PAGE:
Despite the steady upward momentum of the German value supermarkets, British grocery giant Tesco (LSE: TSCO) managed to perform valiantly in 2016. The stock gained 38% in value during the course of the year.
Investors ploughed into Tesco thanks to a much-improved performance at the checkout in recent months. Indeed, the latest survey from Kantar Worldpanel in mid-December showed the chain gaining market share for the third successive month — Tesco’s take stood at 28.3% as of December 4 versus 28% a year earlier.
But I believe Tesco’s shooting share price is at variance with what is, at best, a mild sales recovery.
The supermarket’s decision to invest more in price-cutting and customer service has undoubtedly achieved no little success. However, the fight against Aldi and Lidl is set to intensify in the months ahead as inflation in the UK heats up in 2017 and puts pressure on shoppers’ spending power.
Tesco faces considerable trouble to keep slashing prices across the store as a still-declining pound heaps stress on its wafer-thin margins. The grocer is already facing a fight to stymie the impact of new store openings by its foreign counterparts.
If Tesco can navigate these problems and keep the tills ringing ever louder, then further share price rises can be expected. Having said that, a toppy P/E ratio of 20.5 times for the year to February 2018 leaves Tesco in danger of a sharp retracement should sales data start to disappoint again, a very real possibility in my opinion.
Precious… But precarious?
Gold digger Randgold Resources (LSE: RRS) also faces an uncertain future in 2017 as a variety of factors tug at precious metals prices.
The commodities colossus saw its share price rise 52% last year as concerns over the fallout of Brexit drove demand for store-of-value assets like gold in the run-up to June.
However, a recovering US dollar, spurred by strong economic data and the consequent expectation of Federal Reserve rate hikes, drove gold values sharply lower during the latter half of 2016. This caused the metal to tip from $1,350 per ounce at the start of July to end the year around the $1,120 marker.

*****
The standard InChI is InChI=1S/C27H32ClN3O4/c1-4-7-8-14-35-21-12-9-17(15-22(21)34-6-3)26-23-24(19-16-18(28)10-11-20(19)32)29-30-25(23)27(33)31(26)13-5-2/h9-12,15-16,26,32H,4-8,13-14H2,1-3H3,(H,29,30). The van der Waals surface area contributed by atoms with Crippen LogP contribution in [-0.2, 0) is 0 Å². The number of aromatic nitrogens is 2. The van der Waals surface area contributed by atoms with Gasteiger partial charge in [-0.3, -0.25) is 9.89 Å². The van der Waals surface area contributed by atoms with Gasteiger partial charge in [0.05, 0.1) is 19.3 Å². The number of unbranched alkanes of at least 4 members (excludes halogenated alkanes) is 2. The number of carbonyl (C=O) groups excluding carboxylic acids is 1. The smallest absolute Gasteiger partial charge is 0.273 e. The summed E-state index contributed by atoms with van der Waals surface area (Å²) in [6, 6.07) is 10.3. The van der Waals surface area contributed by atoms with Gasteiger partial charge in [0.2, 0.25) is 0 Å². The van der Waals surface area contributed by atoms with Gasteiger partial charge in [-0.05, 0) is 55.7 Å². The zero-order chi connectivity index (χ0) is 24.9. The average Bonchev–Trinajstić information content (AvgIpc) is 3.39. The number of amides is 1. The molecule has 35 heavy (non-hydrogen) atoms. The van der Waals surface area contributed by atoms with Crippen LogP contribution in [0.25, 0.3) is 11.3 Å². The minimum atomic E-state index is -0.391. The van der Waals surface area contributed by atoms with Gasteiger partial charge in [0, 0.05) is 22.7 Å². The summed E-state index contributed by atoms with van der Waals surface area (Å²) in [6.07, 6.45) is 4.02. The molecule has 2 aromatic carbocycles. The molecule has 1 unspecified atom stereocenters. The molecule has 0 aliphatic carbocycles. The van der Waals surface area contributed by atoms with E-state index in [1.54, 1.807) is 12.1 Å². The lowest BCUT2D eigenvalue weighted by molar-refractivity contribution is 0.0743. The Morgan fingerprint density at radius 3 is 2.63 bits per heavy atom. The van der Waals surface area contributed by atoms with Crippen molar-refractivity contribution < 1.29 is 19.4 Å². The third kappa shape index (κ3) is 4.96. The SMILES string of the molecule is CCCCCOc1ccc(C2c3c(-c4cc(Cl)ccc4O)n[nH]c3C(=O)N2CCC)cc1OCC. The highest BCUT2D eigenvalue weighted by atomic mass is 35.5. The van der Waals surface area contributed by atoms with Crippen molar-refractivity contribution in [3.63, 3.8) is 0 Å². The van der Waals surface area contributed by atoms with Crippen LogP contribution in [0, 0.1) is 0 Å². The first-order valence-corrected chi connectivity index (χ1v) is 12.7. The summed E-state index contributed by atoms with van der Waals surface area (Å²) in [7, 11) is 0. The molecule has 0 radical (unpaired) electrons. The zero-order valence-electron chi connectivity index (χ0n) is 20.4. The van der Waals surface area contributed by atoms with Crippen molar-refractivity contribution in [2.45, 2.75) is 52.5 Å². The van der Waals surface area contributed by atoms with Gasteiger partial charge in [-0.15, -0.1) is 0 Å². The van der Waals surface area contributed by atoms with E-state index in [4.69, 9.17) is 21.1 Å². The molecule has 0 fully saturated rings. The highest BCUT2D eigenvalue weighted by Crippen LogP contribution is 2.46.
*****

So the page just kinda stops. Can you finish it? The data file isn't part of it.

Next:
Last month the Federal Reserve suggested that three more interest rate rises could be in store for this year alone. And signs of further progress for the US economy could send gold still lower in the months ahead, and with it Randgold Resources’ share price once again.
And, like Tesco, the mining play’s huge P/E ratio of 21.8 times for 2017 certainly leaves scope for investors to head towards the exits.
Of course the prospect of a lengthy and difficult British withdrawal from the EU could prompt fresh waves of risk aversion across financial markets. And many other issues, from uncertainty over incoming-president Donald Trump’s plans for the US to fears over economic cooling in China and the rest of Asia, could also put gold front-and-centre once again.
Randgold Resources could clearly go either way in 2017.
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Royston Wild has no position in any shares mentioned. The Motley Fool UK has no position in any of the shares mentioned. We Fools don't all hold the same opinions, but we all believe that considering a diverse range of insights makes us better investors.